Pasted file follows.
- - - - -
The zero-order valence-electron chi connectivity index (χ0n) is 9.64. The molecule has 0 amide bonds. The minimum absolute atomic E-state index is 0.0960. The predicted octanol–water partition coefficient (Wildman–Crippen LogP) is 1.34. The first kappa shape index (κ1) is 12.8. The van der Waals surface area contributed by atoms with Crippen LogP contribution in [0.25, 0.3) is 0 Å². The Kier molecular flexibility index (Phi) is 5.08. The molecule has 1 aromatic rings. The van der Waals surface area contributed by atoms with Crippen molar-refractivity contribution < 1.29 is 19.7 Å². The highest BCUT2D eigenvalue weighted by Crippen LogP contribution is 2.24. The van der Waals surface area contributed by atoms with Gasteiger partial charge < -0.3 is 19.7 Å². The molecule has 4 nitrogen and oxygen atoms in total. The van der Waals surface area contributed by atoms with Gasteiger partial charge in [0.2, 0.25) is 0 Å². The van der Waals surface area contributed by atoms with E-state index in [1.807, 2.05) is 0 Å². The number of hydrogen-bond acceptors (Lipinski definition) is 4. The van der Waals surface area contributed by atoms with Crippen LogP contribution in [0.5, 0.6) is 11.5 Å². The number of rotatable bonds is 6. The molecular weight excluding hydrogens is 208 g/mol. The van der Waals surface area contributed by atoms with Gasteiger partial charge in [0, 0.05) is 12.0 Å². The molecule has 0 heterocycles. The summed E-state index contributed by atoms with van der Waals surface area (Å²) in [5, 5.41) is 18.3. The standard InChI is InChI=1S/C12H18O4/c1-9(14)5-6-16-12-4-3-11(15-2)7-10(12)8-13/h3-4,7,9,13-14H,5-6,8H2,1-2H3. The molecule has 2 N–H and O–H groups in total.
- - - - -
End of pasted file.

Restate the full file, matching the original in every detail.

The zero-order valence-electron chi connectivity index (χ0n) is 9.64. The molecule has 0 amide bonds. The minimum absolute atomic E-state index is 0.0960. The predicted octanol–water partition coefficient (Wildman–Crippen LogP) is 1.34. The first kappa shape index (κ1) is 12.8. The van der Waals surface area contributed by atoms with Crippen LogP contribution in [0.25, 0.3) is 0 Å². The Kier molecular flexibility index (Phi) is 5.08. The molecule has 1 aromatic rings. The van der Waals surface area contributed by atoms with Crippen molar-refractivity contribution < 1.29 is 19.7 Å². The highest BCUT2D eigenvalue weighted by Crippen LogP contribution is 2.24. The van der Waals surface area contributed by atoms with Gasteiger partial charge < -0.3 is 19.7 Å². The molecule has 4 nitrogen and oxygen atoms in total. The van der Waals surface area contributed by atoms with Gasteiger partial charge in [0.2, 0.25) is 0 Å². The van der Waals surface area contributed by atoms with E-state index in [1.807, 2.05) is 0 Å². The number of hydrogen-bond acceptors (Lipinski definition) is 4. The van der Waals surface area contributed by atoms with Crippen LogP contribution in [0.5, 0.6) is 11.5 Å². The number of rotatable bonds is 6. The molecular weight excluding hydrogens is 208 g/mol. The van der Waals surface area contributed by atoms with Gasteiger partial charge in [0, 0.05) is 12.0 Å². The molecule has 0 heterocycles. The summed E-state index contributed by atoms with van der Waals surface area (Å²) in [5, 5.41) is 18.3. The standard InChI is InChI=1S/C12H18O4/c1-9(14)5-6-16-12-4-3-11(15-2)7-10(12)8-13/h3-4,7,9,13-14H,5-6,8H2,1-2H3. The molecule has 2 N–H and O–H groups in total.